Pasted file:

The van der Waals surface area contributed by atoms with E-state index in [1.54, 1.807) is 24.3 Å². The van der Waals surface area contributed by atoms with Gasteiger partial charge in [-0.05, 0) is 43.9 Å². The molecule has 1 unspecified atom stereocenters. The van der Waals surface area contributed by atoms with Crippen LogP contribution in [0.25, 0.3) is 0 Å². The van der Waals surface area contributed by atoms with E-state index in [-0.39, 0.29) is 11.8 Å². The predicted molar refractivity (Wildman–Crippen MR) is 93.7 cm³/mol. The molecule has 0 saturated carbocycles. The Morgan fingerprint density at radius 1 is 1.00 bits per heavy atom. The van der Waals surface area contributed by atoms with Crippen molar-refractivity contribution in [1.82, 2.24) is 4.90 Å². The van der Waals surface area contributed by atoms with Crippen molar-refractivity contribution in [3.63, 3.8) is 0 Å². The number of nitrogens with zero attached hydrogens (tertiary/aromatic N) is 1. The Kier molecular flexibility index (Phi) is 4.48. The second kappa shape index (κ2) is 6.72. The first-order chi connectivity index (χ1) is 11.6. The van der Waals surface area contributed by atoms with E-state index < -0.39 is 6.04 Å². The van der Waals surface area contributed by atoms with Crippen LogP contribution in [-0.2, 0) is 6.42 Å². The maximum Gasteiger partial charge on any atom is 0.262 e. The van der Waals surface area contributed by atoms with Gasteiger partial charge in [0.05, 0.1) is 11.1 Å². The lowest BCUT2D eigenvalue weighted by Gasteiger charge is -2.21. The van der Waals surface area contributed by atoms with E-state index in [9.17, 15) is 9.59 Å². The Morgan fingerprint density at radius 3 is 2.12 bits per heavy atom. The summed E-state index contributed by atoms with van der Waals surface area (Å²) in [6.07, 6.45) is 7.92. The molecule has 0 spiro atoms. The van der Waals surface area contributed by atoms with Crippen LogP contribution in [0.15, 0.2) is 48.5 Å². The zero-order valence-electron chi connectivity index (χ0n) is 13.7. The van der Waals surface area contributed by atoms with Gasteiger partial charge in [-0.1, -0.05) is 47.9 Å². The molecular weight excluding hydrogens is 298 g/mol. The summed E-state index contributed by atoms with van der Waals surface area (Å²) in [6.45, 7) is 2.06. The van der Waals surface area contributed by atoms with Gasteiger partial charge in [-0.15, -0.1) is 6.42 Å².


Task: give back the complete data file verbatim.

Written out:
The van der Waals surface area contributed by atoms with E-state index in [1.54, 1.807) is 24.3 Å². The van der Waals surface area contributed by atoms with Gasteiger partial charge in [-0.05, 0) is 43.9 Å². The molecule has 1 unspecified atom stereocenters. The van der Waals surface area contributed by atoms with Crippen LogP contribution in [0.25, 0.3) is 0 Å². The van der Waals surface area contributed by atoms with E-state index in [-0.39, 0.29) is 11.8 Å². The predicted molar refractivity (Wildman–Crippen MR) is 93.7 cm³/mol. The molecule has 0 saturated carbocycles. The Morgan fingerprint density at radius 1 is 1.00 bits per heavy atom. The van der Waals surface area contributed by atoms with Crippen molar-refractivity contribution in [1.82, 2.24) is 4.90 Å². The van der Waals surface area contributed by atoms with Crippen molar-refractivity contribution in [3.63, 3.8) is 0 Å². The number of nitrogens with zero attached hydrogens (tertiary/aromatic N) is 1. The Kier molecular flexibility index (Phi) is 4.48. The second kappa shape index (κ2) is 6.72. The first-order chi connectivity index (χ1) is 11.6. The van der Waals surface area contributed by atoms with E-state index < -0.39 is 6.04 Å². The van der Waals surface area contributed by atoms with Crippen LogP contribution in [-0.2, 0) is 6.42 Å². The maximum Gasteiger partial charge on any atom is 0.262 e. The van der Waals surface area contributed by atoms with Gasteiger partial charge in [0.05, 0.1) is 11.1 Å². The lowest BCUT2D eigenvalue weighted by Gasteiger charge is -2.21. The van der Waals surface area contributed by atoms with E-state index in [9.17, 15) is 9.59 Å². The Morgan fingerprint density at radius 3 is 2.12 bits per heavy atom. The summed E-state index contributed by atoms with van der Waals surface area (Å²) in [6.07, 6.45) is 7.92. The molecule has 0 spiro atoms. The van der Waals surface area contributed by atoms with Crippen LogP contribution in [0.15, 0.2) is 48.5 Å². The zero-order valence-electron chi connectivity index (χ0n) is 13.7. The van der Waals surface area contributed by atoms with Gasteiger partial charge in [-0.1, -0.05) is 47.9 Å². The molecular weight excluding hydrogens is 298 g/mol. The summed E-state index contributed by atoms with van der Waals surface area (Å²) in [6.45, 7) is 2.06. The van der Waals surface area contributed by atoms with Gasteiger partial charge in [-0.15, -0.1) is 6.42 Å².